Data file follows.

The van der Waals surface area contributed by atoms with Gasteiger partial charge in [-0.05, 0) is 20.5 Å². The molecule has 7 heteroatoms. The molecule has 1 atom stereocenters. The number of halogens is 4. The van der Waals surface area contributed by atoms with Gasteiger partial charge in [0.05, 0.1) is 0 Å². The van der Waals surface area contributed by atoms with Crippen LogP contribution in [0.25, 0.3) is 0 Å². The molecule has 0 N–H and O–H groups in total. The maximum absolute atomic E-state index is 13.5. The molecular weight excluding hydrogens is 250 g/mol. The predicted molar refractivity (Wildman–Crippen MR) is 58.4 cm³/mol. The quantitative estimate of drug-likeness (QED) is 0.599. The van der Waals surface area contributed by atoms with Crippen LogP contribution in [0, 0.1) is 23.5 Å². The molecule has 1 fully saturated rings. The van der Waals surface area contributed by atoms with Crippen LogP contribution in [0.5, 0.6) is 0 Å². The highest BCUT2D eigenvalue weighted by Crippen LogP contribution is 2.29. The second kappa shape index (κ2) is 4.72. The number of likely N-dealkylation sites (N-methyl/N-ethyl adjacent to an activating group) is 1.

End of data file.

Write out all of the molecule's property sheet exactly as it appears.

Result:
The van der Waals surface area contributed by atoms with Gasteiger partial charge in [-0.05, 0) is 20.5 Å². The molecule has 7 heteroatoms. The molecule has 1 atom stereocenters. The number of halogens is 4. The van der Waals surface area contributed by atoms with Gasteiger partial charge in [0.05, 0.1) is 0 Å². The van der Waals surface area contributed by atoms with Crippen LogP contribution in [0.25, 0.3) is 0 Å². The molecule has 0 N–H and O–H groups in total. The maximum absolute atomic E-state index is 13.5. The molecular weight excluding hydrogens is 250 g/mol. The predicted molar refractivity (Wildman–Crippen MR) is 58.4 cm³/mol. The quantitative estimate of drug-likeness (QED) is 0.599. The van der Waals surface area contributed by atoms with Crippen LogP contribution in [0, 0.1) is 23.5 Å². The molecule has 1 fully saturated rings. The van der Waals surface area contributed by atoms with Crippen LogP contribution in [0.5, 0.6) is 0 Å². The highest BCUT2D eigenvalue weighted by Crippen LogP contribution is 2.29. The second kappa shape index (κ2) is 4.72. The number of likely N-dealkylation sites (N-methyl/N-ethyl adjacent to an activating group) is 1.